Over the last year, I’ve spent a lot of my free time learning about other people’s problems. This sounds weird, but let me explain. Reddit, a social media/forum site, is home to a lot of this. There are threads for a variety of things, but two I’m focusing on here are r/Relationships and r/AITA (Am I The Asshole). In these subreddits, users can post their issues and anyone can offer unbiased advice or judgment or feedback.
There are Twitter accounts that cross post some of the more amusing or interesting ones so they can spread to other platforms that way, and there are a lot of YouTube channels that read them out (either by a real person or a computer voice) so people can listen to the content if they don’t want to read and scroll. I’ve consumed a lot of this in the past year, and I find it fascinating. I also read the advice column in the newspaper every day, which has similar content, and this may be more relatable to some of you who have no idea what Reddit is.
In general, I know we look for relatability in media. We want to identify with the heroes and be represented and all that, which is good and valid. But I think on the flip side, we are also drawn to the unrelatable. It’s why I think a lot of TLC and E! shows are so popular because they are very weird and different (at least to my fairly quiet and sheltered life).
I know that people have different lives than I do, but I’ve never really considered that their problems are so wildly different too. I don’t know what it’s like to have a narcissistic mother-in-law or a pathological liar of a friend. I don’t know what it’s like to have no contact with a parent or worry about how I disciplined my child. And yet, I am interested in these issues that people are having and the outcomes. It’s entertaining to consume for me, and I think it still would be even if you did relate to some of these issues.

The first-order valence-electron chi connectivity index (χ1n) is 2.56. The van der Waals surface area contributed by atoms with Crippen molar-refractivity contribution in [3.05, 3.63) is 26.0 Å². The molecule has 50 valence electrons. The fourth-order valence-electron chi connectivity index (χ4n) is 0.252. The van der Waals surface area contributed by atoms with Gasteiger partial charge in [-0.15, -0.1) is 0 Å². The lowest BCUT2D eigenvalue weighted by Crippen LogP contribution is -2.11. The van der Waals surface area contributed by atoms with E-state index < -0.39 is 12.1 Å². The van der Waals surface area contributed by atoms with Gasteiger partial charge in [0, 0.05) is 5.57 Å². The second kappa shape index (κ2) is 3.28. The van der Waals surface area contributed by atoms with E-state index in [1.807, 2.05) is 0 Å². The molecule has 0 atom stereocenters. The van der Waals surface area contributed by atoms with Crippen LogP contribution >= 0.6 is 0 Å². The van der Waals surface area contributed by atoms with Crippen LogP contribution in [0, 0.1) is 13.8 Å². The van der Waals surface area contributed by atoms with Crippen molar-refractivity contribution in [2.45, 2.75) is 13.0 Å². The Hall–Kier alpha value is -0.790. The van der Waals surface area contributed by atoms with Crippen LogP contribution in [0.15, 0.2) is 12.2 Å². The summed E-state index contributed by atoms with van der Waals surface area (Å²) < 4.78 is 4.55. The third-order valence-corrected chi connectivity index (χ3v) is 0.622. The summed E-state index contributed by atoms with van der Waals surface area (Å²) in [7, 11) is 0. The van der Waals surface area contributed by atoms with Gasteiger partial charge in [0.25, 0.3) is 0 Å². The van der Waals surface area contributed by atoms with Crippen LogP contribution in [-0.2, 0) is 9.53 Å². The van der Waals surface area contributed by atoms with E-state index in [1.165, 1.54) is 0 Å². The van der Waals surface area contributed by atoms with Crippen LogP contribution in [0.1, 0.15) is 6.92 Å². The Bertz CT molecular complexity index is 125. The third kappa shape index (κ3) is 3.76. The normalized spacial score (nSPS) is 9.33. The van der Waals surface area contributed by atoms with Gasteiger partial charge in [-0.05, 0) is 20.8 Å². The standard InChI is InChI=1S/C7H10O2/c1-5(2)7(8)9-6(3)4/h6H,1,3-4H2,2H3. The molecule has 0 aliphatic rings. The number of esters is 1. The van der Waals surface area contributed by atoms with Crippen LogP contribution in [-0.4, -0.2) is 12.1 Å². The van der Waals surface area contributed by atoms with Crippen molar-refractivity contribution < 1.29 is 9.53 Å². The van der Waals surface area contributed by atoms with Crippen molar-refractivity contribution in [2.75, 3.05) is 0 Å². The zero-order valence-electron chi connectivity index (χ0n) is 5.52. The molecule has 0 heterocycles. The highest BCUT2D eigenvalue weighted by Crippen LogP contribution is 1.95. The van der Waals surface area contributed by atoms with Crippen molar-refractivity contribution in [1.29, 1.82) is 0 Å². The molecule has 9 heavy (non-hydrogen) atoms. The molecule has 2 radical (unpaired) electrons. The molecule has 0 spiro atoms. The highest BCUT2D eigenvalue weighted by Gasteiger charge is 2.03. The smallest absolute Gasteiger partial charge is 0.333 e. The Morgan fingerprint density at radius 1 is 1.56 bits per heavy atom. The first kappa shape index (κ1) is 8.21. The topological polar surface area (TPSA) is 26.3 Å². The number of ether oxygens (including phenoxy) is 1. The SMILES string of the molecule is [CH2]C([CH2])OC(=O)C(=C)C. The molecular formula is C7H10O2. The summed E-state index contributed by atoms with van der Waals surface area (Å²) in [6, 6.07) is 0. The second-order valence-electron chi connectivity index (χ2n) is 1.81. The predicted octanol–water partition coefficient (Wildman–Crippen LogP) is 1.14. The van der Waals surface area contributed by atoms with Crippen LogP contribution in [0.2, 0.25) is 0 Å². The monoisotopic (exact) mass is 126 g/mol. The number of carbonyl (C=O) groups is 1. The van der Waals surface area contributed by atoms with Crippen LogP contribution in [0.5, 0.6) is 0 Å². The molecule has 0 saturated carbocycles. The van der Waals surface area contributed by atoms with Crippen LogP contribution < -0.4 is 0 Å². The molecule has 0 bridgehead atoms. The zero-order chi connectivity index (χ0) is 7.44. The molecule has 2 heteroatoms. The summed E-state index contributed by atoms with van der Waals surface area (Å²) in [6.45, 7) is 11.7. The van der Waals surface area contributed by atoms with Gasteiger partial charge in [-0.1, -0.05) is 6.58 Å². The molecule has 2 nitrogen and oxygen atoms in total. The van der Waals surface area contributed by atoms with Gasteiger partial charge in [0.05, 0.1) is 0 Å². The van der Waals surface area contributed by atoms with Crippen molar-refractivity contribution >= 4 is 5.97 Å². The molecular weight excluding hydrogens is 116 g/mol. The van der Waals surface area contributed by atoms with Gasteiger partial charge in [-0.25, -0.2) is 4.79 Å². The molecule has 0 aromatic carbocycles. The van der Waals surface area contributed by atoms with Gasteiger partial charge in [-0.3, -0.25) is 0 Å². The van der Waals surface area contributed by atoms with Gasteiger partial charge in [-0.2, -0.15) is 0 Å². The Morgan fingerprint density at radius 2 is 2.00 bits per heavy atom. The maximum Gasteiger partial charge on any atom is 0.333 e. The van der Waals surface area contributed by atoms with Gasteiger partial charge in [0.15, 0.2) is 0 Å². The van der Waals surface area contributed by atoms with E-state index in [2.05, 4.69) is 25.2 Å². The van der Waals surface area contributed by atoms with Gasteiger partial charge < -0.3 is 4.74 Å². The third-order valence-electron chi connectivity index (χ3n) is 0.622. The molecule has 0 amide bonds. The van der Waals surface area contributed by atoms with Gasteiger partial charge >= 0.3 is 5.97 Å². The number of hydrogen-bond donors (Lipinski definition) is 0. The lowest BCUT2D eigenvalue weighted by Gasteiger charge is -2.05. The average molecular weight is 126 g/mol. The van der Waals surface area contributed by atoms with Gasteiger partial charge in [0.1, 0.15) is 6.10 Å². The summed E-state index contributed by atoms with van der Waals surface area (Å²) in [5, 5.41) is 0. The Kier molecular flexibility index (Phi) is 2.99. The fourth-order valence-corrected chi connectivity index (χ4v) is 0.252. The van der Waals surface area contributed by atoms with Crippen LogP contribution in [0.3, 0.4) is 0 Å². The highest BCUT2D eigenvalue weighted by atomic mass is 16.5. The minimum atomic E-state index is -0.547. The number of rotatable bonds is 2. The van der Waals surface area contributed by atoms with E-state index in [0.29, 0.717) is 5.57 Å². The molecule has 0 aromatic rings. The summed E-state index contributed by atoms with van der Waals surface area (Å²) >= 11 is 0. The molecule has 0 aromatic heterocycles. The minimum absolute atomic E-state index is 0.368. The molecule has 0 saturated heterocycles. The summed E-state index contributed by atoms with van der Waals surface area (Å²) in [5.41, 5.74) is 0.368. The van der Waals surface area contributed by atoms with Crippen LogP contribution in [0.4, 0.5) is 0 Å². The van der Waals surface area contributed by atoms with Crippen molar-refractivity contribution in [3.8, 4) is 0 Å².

And maybe I like it because it puts my own life into perspective to some extent. My life is by no means perfect and I’m discontent with many things, but I guess it could be worse, as the internet has proved. Some of the problems people are dealing with are unfortunate, life-ruining things, and I’m lucky that I don’t have to deal with any of it. Furthermore, reading/hearing about some of these things can help me avoid it myself in my life.
I know I’m not alone in enjoying Reddit content like this, but I think it does speak to a larger phenomenon of people being nosy and interested in drama. It’s why ‘spilling tea’ is so popular as a concept and a phrase. There are YouTubers whose whole gig is telling juicy, dramatic storytimes like “My roommates from hell” or “I was stalked by my ex-boyfriend for six years!” and thousands of willing people click to find out how and why and who because it’s interesting. Similarily, we’re taught from a young age that gossip is bad but I know that if a friend came to me with some spicy info about someone, I’d be very quick to listen. Does this make me a bad person? I don’t think so. It makes me human. I think we all like this kind of info, whether we’ll admit to it or not, and the internet has made it very easy to find it and feed that desire in us.
It is win-win in a sense because the people sharing often are looking for help/opinions/clicks and the consumers can offer that as well as be entertained to some extent, so I don’t have a problem with it. It’s one of the benefits of the internet because we are able to connect to a variety of people who exist outside of our lifestyle.
If you’ve never heard of these subreddits or other means of consuming them, I encourage you to check them out, especially if you’re kind of into other people’s problems and lives. Even if you’re not really, it’s escapist entertainment, and these days, we all need that.
Follow me: Twitter / Facebook / Instagram / Bloglovin’ / Goodreads